A lawsuit brought by the International Franchise Association could set precedent for how states regulate chains
A federal judge will rule early next week on whether to temporarily suspend a portion of Seattle, Washington’s $15 minimum-wage law, pending the outcome of a longer inquiry into whether the legislation is constitutional. The International Franchise Association (IFA), which requested the temporary injunction, is suing the city of Seattle on charges that the new law unfairly discriminates against franchisees. The outcome of that lawsuit could potentially influence wage laws and other labor regulations across the country.
Seattle’s minimum-wage law, which is scheduled to take effect on April 1, requires employers to raise wages at different rates depending on how many workers they employ nationwide. A business with 500 or fewer employees in the U.S. must pay its workers at least $10 per hour starting on April 1, and $15 per hour by the first day of 2021. Businesses with more than 500 employees must pay at least $11 starting on April 1, and are required to raise their wages to $15 an hour by 2019, two years ahead of schedule.
The IFA isn’t trying to block the entire law. It simply rejects the way its members are affected by the distinction drawn between small and large businesses. Seattle counts franchisees among the businesses that will have to raise wages at a faster rate.
In other words, the city is placing franchisees in a separate category from other small businesses due to their licensing agreements with large conglomerates such as McDonald’s Corporation, the world’s largest fast-food chain.
The IFA argues that this violates the commerce clause of the U.S. Constitution because Seattle is attempting to regulate an interstate relationship between a franchisee and the licensing franchisor. Additionally, IFA lawyers charge that the law breaches the First and Fourteenth Amendments by discriminating against franchisees.
The IFA’s argument, if upheld, would not just affect Seattle. When officials in Chicago, Illinois were developing a plan to raise the city’s minimum wage last year, they initially floated a proposal similar to Seattle’s, under which franchisees would have been again regarded as large employers and required to raised their wages to at least $15 per hour at a faster rate than other small businesses. They eventually backed down under pressure from business groups, including the IFA.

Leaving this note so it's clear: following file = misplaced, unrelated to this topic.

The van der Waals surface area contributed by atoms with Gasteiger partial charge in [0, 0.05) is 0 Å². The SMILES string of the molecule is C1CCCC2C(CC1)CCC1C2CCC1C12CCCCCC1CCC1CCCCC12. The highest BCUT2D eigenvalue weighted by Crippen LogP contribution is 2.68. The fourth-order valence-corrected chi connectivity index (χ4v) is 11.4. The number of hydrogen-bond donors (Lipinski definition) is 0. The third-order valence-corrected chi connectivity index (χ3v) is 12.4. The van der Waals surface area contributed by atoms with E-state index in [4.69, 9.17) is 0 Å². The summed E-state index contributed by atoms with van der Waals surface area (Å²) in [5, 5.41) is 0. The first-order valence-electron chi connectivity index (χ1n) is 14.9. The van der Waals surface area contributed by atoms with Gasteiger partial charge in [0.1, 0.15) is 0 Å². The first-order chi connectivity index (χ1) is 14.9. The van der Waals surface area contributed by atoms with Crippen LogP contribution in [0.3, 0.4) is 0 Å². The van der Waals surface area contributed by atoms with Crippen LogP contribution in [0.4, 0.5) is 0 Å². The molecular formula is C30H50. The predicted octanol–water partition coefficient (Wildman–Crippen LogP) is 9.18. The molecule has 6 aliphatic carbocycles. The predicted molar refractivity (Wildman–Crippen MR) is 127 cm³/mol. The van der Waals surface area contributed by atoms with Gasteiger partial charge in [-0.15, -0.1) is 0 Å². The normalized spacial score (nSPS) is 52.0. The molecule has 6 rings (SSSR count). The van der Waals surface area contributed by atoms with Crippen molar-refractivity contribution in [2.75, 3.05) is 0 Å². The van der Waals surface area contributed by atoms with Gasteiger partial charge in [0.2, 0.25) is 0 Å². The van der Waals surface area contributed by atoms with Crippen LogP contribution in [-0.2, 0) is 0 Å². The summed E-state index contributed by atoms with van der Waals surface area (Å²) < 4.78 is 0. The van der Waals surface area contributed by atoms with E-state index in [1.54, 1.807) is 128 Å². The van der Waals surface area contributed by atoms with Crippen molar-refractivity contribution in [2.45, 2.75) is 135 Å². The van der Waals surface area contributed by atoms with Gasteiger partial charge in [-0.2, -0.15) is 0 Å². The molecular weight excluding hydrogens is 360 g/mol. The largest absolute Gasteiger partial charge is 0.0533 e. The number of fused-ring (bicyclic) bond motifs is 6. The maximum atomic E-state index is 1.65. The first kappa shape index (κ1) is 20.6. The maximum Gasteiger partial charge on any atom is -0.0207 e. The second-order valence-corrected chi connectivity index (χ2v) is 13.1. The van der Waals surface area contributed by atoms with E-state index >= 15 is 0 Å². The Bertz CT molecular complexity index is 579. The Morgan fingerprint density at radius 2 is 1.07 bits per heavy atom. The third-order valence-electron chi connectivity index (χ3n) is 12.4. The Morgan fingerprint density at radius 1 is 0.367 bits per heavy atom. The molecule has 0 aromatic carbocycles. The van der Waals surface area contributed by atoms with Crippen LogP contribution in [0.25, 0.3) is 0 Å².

Paul Clement, the lead attorney representing the IFA in its lawsuit against Seattle, referenced the defunct Chicago proposal when asked by a journalist for Fortune magazine whether the suit would “have ramifications beyond the city of Seattle.”
“For other jurisdictions looking to increase the minimum wage in a non-discriminatory way, this lawsuit won’t have any impact,” said Clement. “But for jurisdictions — and I think Chicago is one — that are using Seattle’s legislation as a model for their own, that want to borrow not only the $15 wage but the discriminatory provisions as well, then this lawsuit would have direct implications for them.”
Asked over email if the IFA viewed the Seattle lawsuit as a potentially precedent-setting test case, association spokesman Matt Haller told Al Jazeera: “Franchises provide opportunities for minorities, immigrants, veterans and first-time business owners to own their own businesses — and they do so at a greater rate than non-franchised businesses. If policymakers in other cities or states create barriers to economic growth and franchise ownership by adopting radical policies like Seattle, they do so at their own peril.”
A much larger fight
The IFA’s lawsuit isn’t just over whether franchisees can be compelled to raise wages at a faster rate than other small businesses; it’s part of a much larger fight over the legal status of franchises, and whether they can be regulated differently because of their licensing relationships with multinational corporations.